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Brochier Timothée, Auger Pierre, Thiao D., Bah A., Ly S., Nguyen-Huu Tri, Brehmer Patrice. (2018). Can overexploited fisheries recover by self-organization ? Reallocation of fishing effort as an emergent form of governance. Marine Policy, 95, 46-56. ISSN 0308-597X

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Lien direct chez l'éditeur doi:10.1016/j.marpol.2018.06.009

Titre
Can overexploited fisheries recover by self-organization ? Reallocation of fishing effort as an emergent form of governance
Année de publication2018
Type de documentArticle référencé dans le Web of Science WOS:000442190400006
AuteursBrochier Timothée, Auger Pierre, Thiao D., Bah A., Ly S., Nguyen-Huu Tri, Brehmer Patrice.
SourceMarine Policy, 2018, 95, p. 46-56. ISSN 0308-597X
RésuméOwing to high costs and difficulties in implement control, fisheries are less regulated than terrestrial activities. In areas of weak governance, self-regulation is often the rule. Understanding the underlying bio-economic mechanisms that drive such fishery systems is crucial for decision making on how to support real fishermen communities. Fishing effort reallocation occurs when economic yield drops, suggesting a feedback between fishermen's mobility and local overexploitation. The nature of this feedback is addressed here by using a bio-economic modelling approach applied to a Senegalese fishery. The white grouper is a highly valued commercial fish that has suffered intense exploitation in Senegal and was predicted to collapse due to a lack of fishery regulation combined with high demand. Surprisingly, our analysis of landings and associated price variability suggests that a slow recovery of this fishery is now underway. Motivated by this finding, two models were implemented that account for artisanal fishermen's mobility and variable prices. Both models provided the same insight: fishing effort mobility combined with variable fish prices induced a shift from local overexploitation to sub-regional sustainable exploitation. Considering that fishing effort mobility has steeply increased in recent years, this mechanism might have significantly contributed to the recent observed trends in prices and landings for this fishery. More generally, these bio-economic models suggest that spatial reallocation of fishing effort acts as emergent governance in under regulated areas that allows, in some cases, the recovery of an overexploited species.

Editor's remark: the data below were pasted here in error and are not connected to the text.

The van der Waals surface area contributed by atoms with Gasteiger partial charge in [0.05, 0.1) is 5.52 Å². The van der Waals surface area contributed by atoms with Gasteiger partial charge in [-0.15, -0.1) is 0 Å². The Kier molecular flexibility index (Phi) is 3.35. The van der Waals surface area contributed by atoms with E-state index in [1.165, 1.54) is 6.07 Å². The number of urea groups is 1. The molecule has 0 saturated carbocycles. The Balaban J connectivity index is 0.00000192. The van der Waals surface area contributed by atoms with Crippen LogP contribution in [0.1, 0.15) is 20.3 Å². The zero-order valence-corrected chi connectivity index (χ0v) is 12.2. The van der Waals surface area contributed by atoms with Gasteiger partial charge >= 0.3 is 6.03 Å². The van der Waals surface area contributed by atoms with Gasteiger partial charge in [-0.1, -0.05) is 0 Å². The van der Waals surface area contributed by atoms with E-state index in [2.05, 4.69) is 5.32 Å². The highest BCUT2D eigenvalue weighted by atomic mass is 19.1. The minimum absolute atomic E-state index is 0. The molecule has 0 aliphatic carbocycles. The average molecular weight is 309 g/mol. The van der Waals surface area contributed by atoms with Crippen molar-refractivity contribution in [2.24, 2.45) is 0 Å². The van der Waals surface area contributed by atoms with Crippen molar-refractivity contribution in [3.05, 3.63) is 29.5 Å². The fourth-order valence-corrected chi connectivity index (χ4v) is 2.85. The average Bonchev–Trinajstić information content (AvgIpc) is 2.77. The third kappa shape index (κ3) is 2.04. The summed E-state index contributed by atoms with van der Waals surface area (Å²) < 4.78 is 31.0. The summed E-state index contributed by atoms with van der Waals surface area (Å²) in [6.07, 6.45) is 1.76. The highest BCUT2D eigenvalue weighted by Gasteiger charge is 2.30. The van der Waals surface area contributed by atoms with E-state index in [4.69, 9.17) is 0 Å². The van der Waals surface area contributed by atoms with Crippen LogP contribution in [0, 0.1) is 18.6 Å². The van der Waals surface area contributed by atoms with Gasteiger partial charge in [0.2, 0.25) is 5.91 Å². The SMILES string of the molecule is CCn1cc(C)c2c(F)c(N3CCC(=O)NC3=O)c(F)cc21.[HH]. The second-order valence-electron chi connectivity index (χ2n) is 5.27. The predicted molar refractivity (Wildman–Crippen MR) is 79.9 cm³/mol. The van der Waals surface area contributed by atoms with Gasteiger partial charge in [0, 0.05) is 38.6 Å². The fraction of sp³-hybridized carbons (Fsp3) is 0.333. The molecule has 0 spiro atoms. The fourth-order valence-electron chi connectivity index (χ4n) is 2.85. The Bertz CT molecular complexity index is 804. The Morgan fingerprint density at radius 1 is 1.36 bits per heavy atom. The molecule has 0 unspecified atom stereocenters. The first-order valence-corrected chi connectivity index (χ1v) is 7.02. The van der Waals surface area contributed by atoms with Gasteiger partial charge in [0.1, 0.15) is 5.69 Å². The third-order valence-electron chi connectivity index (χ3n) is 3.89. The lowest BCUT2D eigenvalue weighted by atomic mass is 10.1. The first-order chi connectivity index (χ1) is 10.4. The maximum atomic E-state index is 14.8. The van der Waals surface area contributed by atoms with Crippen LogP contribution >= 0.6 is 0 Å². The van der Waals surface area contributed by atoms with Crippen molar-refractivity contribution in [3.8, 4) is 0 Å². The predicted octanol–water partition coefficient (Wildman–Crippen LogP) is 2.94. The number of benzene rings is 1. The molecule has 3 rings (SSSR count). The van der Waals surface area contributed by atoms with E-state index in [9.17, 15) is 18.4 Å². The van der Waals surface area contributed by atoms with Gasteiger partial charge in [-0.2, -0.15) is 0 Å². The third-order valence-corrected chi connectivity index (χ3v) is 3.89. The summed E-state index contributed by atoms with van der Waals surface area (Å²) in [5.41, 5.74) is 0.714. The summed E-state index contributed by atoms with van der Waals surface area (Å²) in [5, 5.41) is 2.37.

Plan de classementRessources halieutiques [040] ; Démographie [108] ; Sciences fondamentales / Techniques d'analyse et de recherche [020]
Descr. géo.AFRIQUE DE L'OUEST ; SENEGAL
LocalisationFonds IRD [F B010073796]
Identifiant IRDfdi:010073796
Lien permanenthttp://www.documentation.ird.fr/hor/fdi:010073796

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